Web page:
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Vision specialist details advantages on new lenses

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Dr. Fred Boboth of Boboth Vision Clinic explains the benefits of intraocular lens implants to Grandview Rotary Club members Wednesday.

GRANDVIEW - Refractive surgery is a method of allowing cataract patients to see the world, according to Dr. Fred Boboth of Grandview's Boboth Vision Clinic.

He spoke to Grandview Rotary Club members Wednesday about ReZoom lenses, which are an acrylic lens utilized to help cataract patients see again.

Boboth explained to the Rotarians there is a lens behind the pupil of a person's eye. That lens, the crystalline lens, helps refract light and is typically clear when a person is young.

"As a person grows older, cataracts form," said Boboth, explaining a person loses their vision power from cataracts.

He said the lens is also elastic in a person's younger years, but after the age of 40 the lens becomes hardened and brittle.

Presbyopia, which is discovered as a person experiences difficulty seeing clearly, can also develop.

When a person has vision problems, such as cataracts or presbyopia, an intraocular lens may be implanted, according to Boboth.

He said the traditional intraocular lens used in surgery was the PMMA, which was inflexible.

Now, ReZoom lenses has developed the acrylic lenses. Boboth said the new lenses roll up and unfold when exposed to body temperatures within the eye.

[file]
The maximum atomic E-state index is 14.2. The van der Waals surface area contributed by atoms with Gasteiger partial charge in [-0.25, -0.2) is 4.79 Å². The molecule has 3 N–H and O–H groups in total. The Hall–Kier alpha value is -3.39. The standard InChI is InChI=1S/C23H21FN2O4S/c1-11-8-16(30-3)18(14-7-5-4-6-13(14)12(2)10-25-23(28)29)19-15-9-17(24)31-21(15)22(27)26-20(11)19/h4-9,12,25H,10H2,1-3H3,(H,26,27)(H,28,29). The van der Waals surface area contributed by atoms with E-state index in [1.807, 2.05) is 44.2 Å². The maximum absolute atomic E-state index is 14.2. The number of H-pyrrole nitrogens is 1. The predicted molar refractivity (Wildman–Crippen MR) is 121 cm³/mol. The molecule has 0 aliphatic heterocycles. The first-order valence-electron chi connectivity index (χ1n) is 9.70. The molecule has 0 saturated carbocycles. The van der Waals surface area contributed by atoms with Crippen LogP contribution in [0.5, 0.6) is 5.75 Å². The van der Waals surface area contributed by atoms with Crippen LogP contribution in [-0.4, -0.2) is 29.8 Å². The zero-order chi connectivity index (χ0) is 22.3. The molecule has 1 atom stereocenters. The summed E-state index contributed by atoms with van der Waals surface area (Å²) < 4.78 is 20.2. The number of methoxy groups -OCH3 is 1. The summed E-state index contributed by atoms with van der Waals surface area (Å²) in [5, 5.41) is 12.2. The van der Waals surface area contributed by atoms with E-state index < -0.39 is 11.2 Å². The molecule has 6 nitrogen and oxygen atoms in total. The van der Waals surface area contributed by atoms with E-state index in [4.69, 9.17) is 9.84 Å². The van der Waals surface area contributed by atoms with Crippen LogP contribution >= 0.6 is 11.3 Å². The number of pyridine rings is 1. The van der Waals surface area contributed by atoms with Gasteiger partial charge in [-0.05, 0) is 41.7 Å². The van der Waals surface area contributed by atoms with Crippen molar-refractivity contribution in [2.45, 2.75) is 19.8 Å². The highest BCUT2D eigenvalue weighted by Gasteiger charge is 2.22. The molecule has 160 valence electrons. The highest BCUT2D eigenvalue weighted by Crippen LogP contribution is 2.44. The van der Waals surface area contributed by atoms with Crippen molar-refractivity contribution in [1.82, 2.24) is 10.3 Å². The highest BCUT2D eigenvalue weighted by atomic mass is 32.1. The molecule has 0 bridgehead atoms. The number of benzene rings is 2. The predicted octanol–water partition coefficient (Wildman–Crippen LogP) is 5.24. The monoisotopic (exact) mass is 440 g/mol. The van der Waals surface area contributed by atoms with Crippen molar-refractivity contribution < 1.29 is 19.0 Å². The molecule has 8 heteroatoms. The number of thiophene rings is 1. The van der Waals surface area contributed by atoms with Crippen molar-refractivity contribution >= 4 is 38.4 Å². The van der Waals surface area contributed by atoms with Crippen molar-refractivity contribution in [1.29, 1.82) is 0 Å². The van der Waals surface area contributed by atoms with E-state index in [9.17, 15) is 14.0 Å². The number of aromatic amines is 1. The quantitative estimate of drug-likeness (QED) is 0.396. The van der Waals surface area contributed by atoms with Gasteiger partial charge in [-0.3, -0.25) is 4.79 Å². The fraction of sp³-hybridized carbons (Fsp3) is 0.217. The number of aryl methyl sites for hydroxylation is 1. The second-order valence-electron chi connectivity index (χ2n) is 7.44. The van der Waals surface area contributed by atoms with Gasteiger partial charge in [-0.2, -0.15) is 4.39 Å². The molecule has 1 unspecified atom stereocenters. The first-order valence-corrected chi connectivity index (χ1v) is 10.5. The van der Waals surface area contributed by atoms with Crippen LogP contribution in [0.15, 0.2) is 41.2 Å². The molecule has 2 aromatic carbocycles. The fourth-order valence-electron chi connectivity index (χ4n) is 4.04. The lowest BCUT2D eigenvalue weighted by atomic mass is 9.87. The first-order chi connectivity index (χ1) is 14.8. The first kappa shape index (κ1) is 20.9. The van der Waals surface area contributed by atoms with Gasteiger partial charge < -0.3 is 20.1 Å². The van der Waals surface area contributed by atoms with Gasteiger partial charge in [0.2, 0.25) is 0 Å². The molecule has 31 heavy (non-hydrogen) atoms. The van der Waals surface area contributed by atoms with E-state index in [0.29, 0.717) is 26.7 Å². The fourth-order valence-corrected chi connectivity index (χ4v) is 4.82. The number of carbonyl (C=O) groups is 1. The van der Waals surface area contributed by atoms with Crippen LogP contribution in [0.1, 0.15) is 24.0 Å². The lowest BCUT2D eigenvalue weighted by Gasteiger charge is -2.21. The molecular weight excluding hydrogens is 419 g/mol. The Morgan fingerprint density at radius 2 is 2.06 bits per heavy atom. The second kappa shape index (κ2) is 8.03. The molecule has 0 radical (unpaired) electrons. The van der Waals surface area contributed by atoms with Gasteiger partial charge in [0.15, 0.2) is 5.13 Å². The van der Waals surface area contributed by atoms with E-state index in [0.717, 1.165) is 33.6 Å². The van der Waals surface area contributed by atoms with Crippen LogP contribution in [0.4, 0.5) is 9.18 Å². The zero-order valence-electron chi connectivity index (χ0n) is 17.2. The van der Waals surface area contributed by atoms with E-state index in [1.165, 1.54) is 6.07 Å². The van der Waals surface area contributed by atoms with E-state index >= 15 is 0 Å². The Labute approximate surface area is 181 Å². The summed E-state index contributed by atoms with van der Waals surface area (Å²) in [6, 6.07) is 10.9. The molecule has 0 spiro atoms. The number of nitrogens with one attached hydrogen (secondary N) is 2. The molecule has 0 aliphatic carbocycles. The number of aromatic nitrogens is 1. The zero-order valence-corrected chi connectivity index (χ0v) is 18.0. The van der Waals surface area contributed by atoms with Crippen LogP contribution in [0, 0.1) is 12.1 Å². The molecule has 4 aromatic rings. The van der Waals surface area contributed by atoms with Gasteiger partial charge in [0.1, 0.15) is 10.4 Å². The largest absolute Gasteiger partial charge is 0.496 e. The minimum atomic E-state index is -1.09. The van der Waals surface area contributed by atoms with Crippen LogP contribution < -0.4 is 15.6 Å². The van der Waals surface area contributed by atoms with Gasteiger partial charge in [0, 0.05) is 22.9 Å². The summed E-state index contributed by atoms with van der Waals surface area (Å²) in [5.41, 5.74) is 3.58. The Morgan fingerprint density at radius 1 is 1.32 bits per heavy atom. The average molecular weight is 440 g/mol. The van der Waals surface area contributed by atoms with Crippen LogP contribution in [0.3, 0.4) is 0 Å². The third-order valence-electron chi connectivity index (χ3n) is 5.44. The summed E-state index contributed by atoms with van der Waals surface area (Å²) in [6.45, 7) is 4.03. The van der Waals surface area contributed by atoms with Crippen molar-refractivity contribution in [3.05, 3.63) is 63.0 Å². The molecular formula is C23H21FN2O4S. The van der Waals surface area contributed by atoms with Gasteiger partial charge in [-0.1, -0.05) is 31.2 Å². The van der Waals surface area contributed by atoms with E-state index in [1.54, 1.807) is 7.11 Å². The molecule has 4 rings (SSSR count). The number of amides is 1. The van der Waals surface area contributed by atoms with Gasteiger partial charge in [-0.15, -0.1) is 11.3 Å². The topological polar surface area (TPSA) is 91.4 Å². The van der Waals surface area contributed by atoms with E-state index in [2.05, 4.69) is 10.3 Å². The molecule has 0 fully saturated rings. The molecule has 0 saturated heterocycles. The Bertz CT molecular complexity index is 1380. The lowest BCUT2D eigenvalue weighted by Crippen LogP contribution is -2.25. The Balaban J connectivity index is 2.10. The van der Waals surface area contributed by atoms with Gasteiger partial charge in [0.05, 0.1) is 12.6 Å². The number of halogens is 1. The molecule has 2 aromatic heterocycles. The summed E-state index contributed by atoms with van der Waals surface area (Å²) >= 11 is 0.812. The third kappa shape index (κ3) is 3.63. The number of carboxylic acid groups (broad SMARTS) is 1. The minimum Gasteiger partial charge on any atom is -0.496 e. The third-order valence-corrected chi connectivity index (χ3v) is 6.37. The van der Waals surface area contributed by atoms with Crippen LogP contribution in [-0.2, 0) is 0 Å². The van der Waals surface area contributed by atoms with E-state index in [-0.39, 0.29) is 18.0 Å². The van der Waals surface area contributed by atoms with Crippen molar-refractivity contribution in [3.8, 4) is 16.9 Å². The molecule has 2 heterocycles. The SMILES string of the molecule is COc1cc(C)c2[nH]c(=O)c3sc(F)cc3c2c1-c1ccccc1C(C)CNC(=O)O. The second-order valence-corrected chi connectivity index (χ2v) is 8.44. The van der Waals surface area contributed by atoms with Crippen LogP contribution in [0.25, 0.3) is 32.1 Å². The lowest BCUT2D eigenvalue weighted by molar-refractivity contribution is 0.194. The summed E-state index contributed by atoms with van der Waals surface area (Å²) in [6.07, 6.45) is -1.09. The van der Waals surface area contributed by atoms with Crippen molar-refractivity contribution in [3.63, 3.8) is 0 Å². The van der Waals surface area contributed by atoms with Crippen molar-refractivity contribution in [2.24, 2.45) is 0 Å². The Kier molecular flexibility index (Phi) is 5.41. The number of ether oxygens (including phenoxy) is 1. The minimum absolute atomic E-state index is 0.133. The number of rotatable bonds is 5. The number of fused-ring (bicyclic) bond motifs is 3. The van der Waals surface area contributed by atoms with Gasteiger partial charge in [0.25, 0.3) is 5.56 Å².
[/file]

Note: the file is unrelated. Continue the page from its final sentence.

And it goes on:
He said there is a faster healing time and no sutures are necessary with the new lenses, which are available in single focus or multifocal lenses.

Boboth also noted many of the patients opting for the lens replacement have given testimony to the successful return of their vision.

"There are some aberrations with the new lenses," said Boboth, noting there have been reports of glare, halos and arches experienced after the lenses have been implanted. He added that those aberrations have been known to gradually lessen as time goes by.

He said the multifocal lenses are used for patients who no longer wish to use glasses or contacts, but the cost is approximately $2,000 more per eye and insurance will not cover the added cost.

Another surgery some patients opt to have is Lasik, however Boboth said that surgery is not covered by insurance and is a procedure used to flatten the eye.

Boboth said the intraocular lenses have a benefit to patients and the results have been positive...enough so that approximately 92 percent of patients no longer need visual aids, such as glasses to read.

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